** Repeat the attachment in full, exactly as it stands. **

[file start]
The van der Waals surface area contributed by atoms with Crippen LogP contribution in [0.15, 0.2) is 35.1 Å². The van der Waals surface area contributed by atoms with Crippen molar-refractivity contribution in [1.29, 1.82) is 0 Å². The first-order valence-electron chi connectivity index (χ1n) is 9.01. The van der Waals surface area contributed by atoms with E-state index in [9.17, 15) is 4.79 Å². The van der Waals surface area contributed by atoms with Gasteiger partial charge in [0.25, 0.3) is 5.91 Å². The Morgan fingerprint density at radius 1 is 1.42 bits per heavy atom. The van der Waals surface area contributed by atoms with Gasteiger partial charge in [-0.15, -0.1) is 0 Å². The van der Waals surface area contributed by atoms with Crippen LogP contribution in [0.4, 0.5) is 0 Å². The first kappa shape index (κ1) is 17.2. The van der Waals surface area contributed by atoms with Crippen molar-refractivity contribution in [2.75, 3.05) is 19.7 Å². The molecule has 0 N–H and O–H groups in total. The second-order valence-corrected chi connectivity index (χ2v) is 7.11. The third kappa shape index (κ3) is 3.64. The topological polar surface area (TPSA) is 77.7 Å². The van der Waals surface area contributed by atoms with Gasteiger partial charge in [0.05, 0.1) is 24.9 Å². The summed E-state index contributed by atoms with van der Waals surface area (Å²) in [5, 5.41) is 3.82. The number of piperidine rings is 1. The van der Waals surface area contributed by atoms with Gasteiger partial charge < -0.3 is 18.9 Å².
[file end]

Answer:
The van der Waals surface area contributed by atoms with Crippen LogP contribution in [0.15, 0.2) is 35.1 Å². The van der Waals surface area contributed by atoms with Crippen molar-refractivity contribution in [1.29, 1.82) is 0 Å². The first-order valence-electron chi connectivity index (χ1n) is 9.01. The van der Waals surface area contributed by atoms with E-state index in [9.17, 15) is 4.79 Å². The van der Waals surface area contributed by atoms with Gasteiger partial charge in [0.25, 0.3) is 5.91 Å². The Morgan fingerprint density at radius 1 is 1.42 bits per heavy atom. The van der Waals surface area contributed by atoms with Gasteiger partial charge in [-0.15, -0.1) is 0 Å². The van der Waals surface area contributed by atoms with Crippen LogP contribution in [0.4, 0.5) is 0 Å². The first kappa shape index (κ1) is 17.2. The van der Waals surface area contributed by atoms with Crippen molar-refractivity contribution in [2.75, 3.05) is 19.7 Å². The molecule has 0 N–H and O–H groups in total. The second-order valence-corrected chi connectivity index (χ2v) is 7.11. The third kappa shape index (κ3) is 3.64. The topological polar surface area (TPSA) is 77.7 Å². The van der Waals surface area contributed by atoms with Gasteiger partial charge in [0.05, 0.1) is 24.9 Å². The summed E-state index contributed by atoms with van der Waals surface area (Å²) in [5, 5.41) is 3.82. The number of piperidine rings is 1. The van der Waals surface area contributed by atoms with Gasteiger partial charge < -0.3 is 18.9 Å².